‘You overstep yourself, my Lord Dragonetz. Be careful what you say next lest I find I have a traitor in my Guard.’
‘Dragonetz,’ warned de Rançon.

There was no going back and Dragonetz hoped wholeheartedly that there would be no going forward. ‘No,’ he repeated, more quietly, but the words still tumbled over themselves. Months of hearing bad advice leading to bad decisions welled up and poured out into this one attempt to stop lunacy. ‘My lady, if we continue, we are opening up the baggage train to attack. We cannot abandon them like this! The Seljuqs could be anywhere in these mountains. Those behind us will be slower, losing more and more distance from us, splitting up our army and making each section more vulnerable. Our horses need rest and our men must rally their strength in case they are called upon to fight. Our gains will show if we need to act in our defence.’

De Rançon leant down from the saddle and struck Dragonetz across the cheek with his glove, drawing blood. ‘You weren’t asked to speak.’

Aliénor held up her hand, stopping de Rançon from striking again. ‘He means well,’ she observed dispassionately. ‘We need men who care enough  to speak out.’ Dragonetz’ hopes rose. ‘Even when they’re wrong. There has been no sign of these Seljuqs who are supposed to be everywhere. Our scouts have reported the terrain clear. Louis will catch up to the others for a night here. And we can ride a few hours more to be better rested and in full possession of a perfect campsite. You should be thinking of attack not defence!’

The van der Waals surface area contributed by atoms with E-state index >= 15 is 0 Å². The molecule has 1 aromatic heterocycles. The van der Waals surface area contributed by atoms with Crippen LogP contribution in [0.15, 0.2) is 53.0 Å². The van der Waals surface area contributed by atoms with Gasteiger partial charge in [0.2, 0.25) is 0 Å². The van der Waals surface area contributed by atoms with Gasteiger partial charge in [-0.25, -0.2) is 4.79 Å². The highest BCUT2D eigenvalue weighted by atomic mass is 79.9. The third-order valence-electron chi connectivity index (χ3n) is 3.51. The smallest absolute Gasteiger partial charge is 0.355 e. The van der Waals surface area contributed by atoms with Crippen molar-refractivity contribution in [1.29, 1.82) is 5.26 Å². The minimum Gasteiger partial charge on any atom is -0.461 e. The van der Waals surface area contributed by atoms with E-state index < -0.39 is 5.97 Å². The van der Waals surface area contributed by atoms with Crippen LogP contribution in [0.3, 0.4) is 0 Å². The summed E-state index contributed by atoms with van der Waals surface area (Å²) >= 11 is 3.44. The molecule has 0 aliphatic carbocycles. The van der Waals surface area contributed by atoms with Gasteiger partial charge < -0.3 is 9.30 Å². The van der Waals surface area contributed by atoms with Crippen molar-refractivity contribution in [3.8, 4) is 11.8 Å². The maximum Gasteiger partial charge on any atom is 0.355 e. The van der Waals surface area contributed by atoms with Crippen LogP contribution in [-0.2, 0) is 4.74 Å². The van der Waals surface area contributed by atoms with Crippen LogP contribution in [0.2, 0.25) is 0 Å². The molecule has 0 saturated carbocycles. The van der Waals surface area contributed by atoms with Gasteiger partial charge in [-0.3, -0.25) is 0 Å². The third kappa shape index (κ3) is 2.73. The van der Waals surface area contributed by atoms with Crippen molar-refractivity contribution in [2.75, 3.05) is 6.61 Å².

Dragonetz dropped to his knees in the dust, still holding the reins of Aliénor’s mount. He unsheathed his sword and held the hilt out towards her. ‘By my oath to you, by all that’s sacred, I swear I would rather you kill me with the same sword by which you made me knight, than make this wrong choice.’

Her eyes flashed at him, impatient. ‘Enough histrionics, Dragonetz. I am not so easily swayed.’ She lashed out at him with a boot, kicking his hands off her reins and dropping his sword in the dust. ‘Leave me. I want only loyal men beside me. Give the orders, de Rançon, then ride with me. Let those who see bog-sprites and night-mares go back to Paris where they belong!’ As she spurred her horse into a canter, Dragonetz picked his sword out of the dust. His father’s men were with him in seconds, bear-like Raoulf and his golden son Arnaut, ready to kill or die for him, as he was for Aliénor.

‘You heard our orders,’ he told them curtly. ‘Tell the men.’ They’d been with him long enough to say nothing, but do exactly what they’d been told. Dragonetz ignored de Maurienne’s impotent clucking, mounted his horse and rode on along the Kazik Beli Pass, down the other side of the mountains until they reached an inviting plateau. There had been no attacks, not even one sighting of a Seljuq. The surroundings were clearly visible from the campsite and Aliénor was protected by de Rançon and her Guard, including Dragonetz’ men. Raoulf would rage at being given the slip but then if Dragonetz was to suffer Raoulf’s anger, they would both still be alive. He would take no-one with him and then he could take no-one down with him if he were wrong, for there would be a reckoning with Aliénor in either case.

Dragonetz apologised to his horse, left the army setting up camp and galloped like a raised ghost back along the route they’d just travelled, back to Mount Cadmus.